Monday, February 22, 2010 12:00 AM ET | By Scotty Gore
(SoapOperaNetwork.com) — Writer and presidential historian William Joseph Reynolds shares with SON his participation in an upcoming book about the world of the daytime drama.
The Survival of the Soap Opera: Strategies for a New Media Era is set to be released later this year by the University Press of Mississippi. The anthology, which is edited by Sam Ford, Abigail De Kosnik, and C. Lee Harrington, discusses the current and future state of the faltering soap opera genre, and will feature “contributions from scholars, critics, industry practitioners and viewers.” In his interview with one of the book’s editors, Sam Ford, Reynolds discusses his more than two decade long obsession with the since cancelled sudser “The Edge of Night.”
In conjunction with The Survival of the Soap Opera’s impending publication, Reynolds will join the editors and others featured in the book, as speakers at the American Popular Culture Association Conference in St. Louis from March 30th-April 3rd, 2010. As part of his presentation Reynolds, who was one of only two fans to attend the final taping of “Edge” in 1984 (as a special guest of Fan Club President Frances Nonenmacher), will show a video montage of some of the finer moments from “The Edge of Night” and “As the World Turns” from over the years.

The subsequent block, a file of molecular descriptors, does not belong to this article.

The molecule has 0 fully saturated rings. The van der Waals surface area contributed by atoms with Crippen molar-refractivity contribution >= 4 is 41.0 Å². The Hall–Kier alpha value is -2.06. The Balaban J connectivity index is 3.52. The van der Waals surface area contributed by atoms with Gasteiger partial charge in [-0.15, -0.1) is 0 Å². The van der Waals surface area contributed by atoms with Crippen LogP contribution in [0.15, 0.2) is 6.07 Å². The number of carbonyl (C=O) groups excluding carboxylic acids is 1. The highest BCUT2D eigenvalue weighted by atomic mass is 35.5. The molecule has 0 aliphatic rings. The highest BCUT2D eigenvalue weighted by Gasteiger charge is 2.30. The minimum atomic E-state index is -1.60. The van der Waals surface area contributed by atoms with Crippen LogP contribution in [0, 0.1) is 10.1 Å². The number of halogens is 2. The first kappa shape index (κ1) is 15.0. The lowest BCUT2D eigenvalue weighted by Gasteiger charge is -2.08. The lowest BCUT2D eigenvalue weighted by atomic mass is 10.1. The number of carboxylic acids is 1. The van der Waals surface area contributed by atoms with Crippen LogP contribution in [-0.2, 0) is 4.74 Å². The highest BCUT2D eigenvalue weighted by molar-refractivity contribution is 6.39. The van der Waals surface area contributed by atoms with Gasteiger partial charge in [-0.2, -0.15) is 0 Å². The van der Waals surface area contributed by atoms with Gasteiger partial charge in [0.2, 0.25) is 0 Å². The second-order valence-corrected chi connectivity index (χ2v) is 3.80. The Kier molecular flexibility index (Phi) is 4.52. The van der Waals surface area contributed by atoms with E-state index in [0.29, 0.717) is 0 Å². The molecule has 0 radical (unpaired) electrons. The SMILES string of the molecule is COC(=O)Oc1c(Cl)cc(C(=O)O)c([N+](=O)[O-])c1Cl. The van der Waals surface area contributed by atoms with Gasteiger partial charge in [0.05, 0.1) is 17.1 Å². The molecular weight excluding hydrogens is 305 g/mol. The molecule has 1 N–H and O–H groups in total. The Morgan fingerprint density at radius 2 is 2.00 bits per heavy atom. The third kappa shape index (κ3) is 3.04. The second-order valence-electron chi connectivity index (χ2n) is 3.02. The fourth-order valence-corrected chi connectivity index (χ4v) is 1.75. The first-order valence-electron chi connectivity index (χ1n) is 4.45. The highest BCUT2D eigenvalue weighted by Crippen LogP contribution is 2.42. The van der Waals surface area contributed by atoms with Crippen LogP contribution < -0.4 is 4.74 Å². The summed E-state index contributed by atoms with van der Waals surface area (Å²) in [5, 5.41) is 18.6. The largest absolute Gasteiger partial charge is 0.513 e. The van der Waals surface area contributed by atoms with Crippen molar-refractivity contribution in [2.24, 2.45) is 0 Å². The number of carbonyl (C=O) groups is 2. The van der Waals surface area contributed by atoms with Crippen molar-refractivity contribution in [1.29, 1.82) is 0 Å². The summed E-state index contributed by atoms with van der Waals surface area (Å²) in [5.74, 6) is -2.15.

In an e-mail to SON, Reynolds provided the following statement:
“I literally grew up with both ‘The Edge of Night’ (‘EON’) and ‘As the World Turns’ (‘ATWT’), as I was born only three weeks after their CBS debuts in April 1956. When I was in college some twenty-five years ago, I was enrolled in a course entitled ‘The History of American Popular Culture.’ One of my class projects was ‘The History of Radio and Television Soaps.’ It was while I was doing this project that I was fortunate to meet my now dear friend, Dagne Crane, who played Sandy, the second Mrs. Bob Hughes, on ‘ATWT’ from 1965 to 1971.
The way I first met Dagne was most unusual. I guess it is every soap fan’s dream to wake up in a hospital setting and have your favorite soap star hovering over you and caring for you. Well, that’s exactly what happened to me. Dagne was working as a paramedic for our local volunteer ambulance corps. Even though she had been off the show for a dozen years, I recognized her immediately. A short while later, I got up enough nerve to interview Dagne for my ‘History of Soaps’ project. To this day, I never tire of hearing her stories of how it was, back then, to do a live thirty-minute drama, five days a week, fifty-two weeks a year.